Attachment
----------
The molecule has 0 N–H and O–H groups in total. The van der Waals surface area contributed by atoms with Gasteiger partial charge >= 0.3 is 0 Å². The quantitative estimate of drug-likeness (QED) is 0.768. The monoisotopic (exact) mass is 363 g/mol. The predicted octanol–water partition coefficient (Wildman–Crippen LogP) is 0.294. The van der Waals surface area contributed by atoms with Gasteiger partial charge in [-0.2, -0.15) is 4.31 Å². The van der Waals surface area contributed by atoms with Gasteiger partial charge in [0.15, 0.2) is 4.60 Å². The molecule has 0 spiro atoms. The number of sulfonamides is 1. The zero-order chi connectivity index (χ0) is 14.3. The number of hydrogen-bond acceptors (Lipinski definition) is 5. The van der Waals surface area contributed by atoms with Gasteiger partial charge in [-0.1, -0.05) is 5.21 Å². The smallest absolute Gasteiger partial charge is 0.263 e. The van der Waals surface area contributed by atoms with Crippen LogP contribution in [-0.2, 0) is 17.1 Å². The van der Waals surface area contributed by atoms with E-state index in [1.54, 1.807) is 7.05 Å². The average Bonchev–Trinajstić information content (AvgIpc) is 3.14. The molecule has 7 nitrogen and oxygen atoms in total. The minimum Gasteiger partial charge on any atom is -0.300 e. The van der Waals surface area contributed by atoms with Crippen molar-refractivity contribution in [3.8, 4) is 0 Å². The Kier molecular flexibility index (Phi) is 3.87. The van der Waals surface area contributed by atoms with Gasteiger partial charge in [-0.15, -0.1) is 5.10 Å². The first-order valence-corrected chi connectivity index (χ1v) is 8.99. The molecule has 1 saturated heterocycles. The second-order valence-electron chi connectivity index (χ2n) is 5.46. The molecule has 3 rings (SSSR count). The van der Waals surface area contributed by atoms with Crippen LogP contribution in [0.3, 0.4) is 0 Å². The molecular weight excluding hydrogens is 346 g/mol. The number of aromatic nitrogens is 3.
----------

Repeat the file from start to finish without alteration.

The molecule has 0 N–H and O–H groups in total. The van der Waals surface area contributed by atoms with Gasteiger partial charge >= 0.3 is 0 Å². The quantitative estimate of drug-likeness (QED) is 0.768. The monoisotopic (exact) mass is 363 g/mol. The predicted octanol–water partition coefficient (Wildman–Crippen LogP) is 0.294. The van der Waals surface area contributed by atoms with Gasteiger partial charge in [-0.2, -0.15) is 4.31 Å². The van der Waals surface area contributed by atoms with Gasteiger partial charge in [0.15, 0.2) is 4.60 Å². The molecule has 0 spiro atoms. The number of sulfonamides is 1. The zero-order chi connectivity index (χ0) is 14.3. The number of hydrogen-bond acceptors (Lipinski definition) is 5. The van der Waals surface area contributed by atoms with Gasteiger partial charge in [-0.1, -0.05) is 5.21 Å². The smallest absolute Gasteiger partial charge is 0.263 e. The van der Waals surface area contributed by atoms with Crippen LogP contribution in [-0.2, 0) is 17.1 Å². The van der Waals surface area contributed by atoms with E-state index in [1.54, 1.807) is 7.05 Å². The average Bonchev–Trinajstić information content (AvgIpc) is 3.14. The molecule has 7 nitrogen and oxygen atoms in total. The minimum Gasteiger partial charge on any atom is -0.300 e. The van der Waals surface area contributed by atoms with Crippen molar-refractivity contribution in [3.8, 4) is 0 Å². The Kier molecular flexibility index (Phi) is 3.87. The van der Waals surface area contributed by atoms with Gasteiger partial charge in [-0.15, -0.1) is 5.10 Å². The first-order valence-corrected chi connectivity index (χ1v) is 8.99. The molecule has 1 saturated heterocycles. The second-order valence-electron chi connectivity index (χ2n) is 5.46. The molecule has 3 rings (SSSR count). The van der Waals surface area contributed by atoms with Crippen LogP contribution in [0.3, 0.4) is 0 Å². The molecular weight excluding hydrogens is 346 g/mol. The number of aromatic nitrogens is 3.